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Issue: January 2012
Act Two for Folie à Deux

by: Anthony Head
THE WELL-KNOWN NAPA VALLEY PRODUCER JUMPS TO SONOMA—WITH SPECTACULAR RESULTS

   
Folie à Deux Chardonnay paired with Pompano Pontchartrain— grilled filet of pompano with lump crabmeat sautéed in butter—a signature dish at Antoine’s in New Orleans.
A defection? An invasion? How to characterize the decision by Folie à Deux to uproot itself from Napa Valley and hit the road for Sonoma? Whatever it is, the highly regarded wine company—opened in 1981 in St. Helena, and creator of wildly successful Ménage a Trios Red, among many other acclaimed wines during its three decades—has released its flagship wines, again. This time, each bottle features Sonoma County AVAs.

“I think this is very much in our strike zone,” says Bob Torkelson, President and COO of Trinchero Family Estates, which owns Folie à Deux. Torkelson sees the move as an incredible opportunity to work with and within another great California wine region. “We’re very impressed with some of the innovation and growing conditions in Sonoma. There are great growers in Sonoma. And we really wanted to be a part of it. This is the first time in Trinchero’s history that we’ve been able to take a brand like Folie à Deux and transfer it to some key growing regions in Sonoma and re-introduce it to the public.”

Already known for an impressive, expansive Napa Valley portfolio (including Sutter Home and Napa Cellars), Trinchero now has a stake in AVAs such as Russian River Valley, Alexander Valley and Dry Creek—because the team at Folie à Deux successfully switched sides of the county line.


“An exciting pairing”: Folie à Deux Dry Creek Zinfandel with the signature steak au poivre at The Chop House in Ann Arbor, MI.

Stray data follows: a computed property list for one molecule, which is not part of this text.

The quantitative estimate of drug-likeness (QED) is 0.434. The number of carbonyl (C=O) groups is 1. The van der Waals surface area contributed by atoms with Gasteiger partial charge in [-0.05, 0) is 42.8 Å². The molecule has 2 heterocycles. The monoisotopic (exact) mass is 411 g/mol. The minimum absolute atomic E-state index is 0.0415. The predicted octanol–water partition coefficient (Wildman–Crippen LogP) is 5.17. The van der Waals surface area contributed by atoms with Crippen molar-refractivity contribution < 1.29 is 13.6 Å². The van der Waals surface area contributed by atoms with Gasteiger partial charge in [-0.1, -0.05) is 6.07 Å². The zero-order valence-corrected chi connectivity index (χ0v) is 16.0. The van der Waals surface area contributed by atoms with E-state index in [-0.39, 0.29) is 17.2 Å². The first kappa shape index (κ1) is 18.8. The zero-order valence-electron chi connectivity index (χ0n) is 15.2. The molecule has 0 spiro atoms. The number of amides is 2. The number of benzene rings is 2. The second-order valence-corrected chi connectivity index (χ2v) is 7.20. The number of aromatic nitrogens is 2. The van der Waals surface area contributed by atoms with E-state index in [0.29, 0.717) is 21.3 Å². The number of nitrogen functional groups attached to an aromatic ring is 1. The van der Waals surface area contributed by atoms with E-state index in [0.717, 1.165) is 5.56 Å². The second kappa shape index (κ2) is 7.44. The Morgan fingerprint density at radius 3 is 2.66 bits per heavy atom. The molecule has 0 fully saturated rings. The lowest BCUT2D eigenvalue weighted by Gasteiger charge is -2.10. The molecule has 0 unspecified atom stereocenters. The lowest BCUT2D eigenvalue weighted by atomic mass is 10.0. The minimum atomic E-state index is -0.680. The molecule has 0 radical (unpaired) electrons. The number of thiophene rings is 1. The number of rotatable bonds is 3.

“Yeah, sometimes I think our people might need a passport for getting back and forth,” Torkelson jokes. “It’s a complete address change, so there’s no turning back now.”

In truth, there’s no need for turning back. If part of characterizing Folie à Deux’s endeavor includes tasting its new wines, then the move surely proves prescient (see Tasting Notes). Torkelson says he’s aware of increased consumer interest and knowledge of “Sonoma wines,” and so Folie à Deux’s move is good for them and good for restaurants and retail partners that want a broad spectrum of offerings.

Eric Arsenault, Certified Sommelier and Director of Wine & Spirits for The Chop House in Ann Arbor, MI (as well as several other regional and national restaurants), believes that Folie à Deux’s move to Sonoma was an instant boost to the brand’s already high-quality legacy. “Considering the wines are being sold at the same price point as they always were, it’s obvious that they are now getting much better fruit for their grape dollar. This higher level of fruit quality is evident throughout every wine,” he says.

   
Eric Arsenault, Certified Sommelier and Director of Wine & Spirits for The Chop House in Ann Arbor, finds a higher level of fruit quality in every Folie à Deux wine.
“I’m most impressed with the Dry Creek Zinfandel. It’s a phenomenal wine paired with our signature steak au poivre: pan-seared, pepper-encrusted New York strip with peppercorn cream sauce,” Arsenault says. “There’s a considerable amount of heat here, and then this Zin’s alcohol [14.5%] amplifies the heat while the Petite Sirah keeps the structure sound. It’s an exciting pairing.”


At Grand Central Oyster Bar in New York City, General Manager Jonathan Young finds that Folie à Deux Chardonnay “lets the fruit talk.” Young is shown at the famous bar with Blue Point oysters on the half shell.

 
Arsenault’s sentiments about Folie à Deux’s quality and value, especially for restaurant customers, are echoed by Jonathan Young, who runs Grand Central Oyster Bar in New York City. “If you have a list like mine, where there’s already so much Napa, I can offer [customers] something different but that they have also heard about,” he says. “Tourists in New York, especially from Europe, they know Sonoma. Of course they know Napa Valley, but they look for Sonoma wines, too.”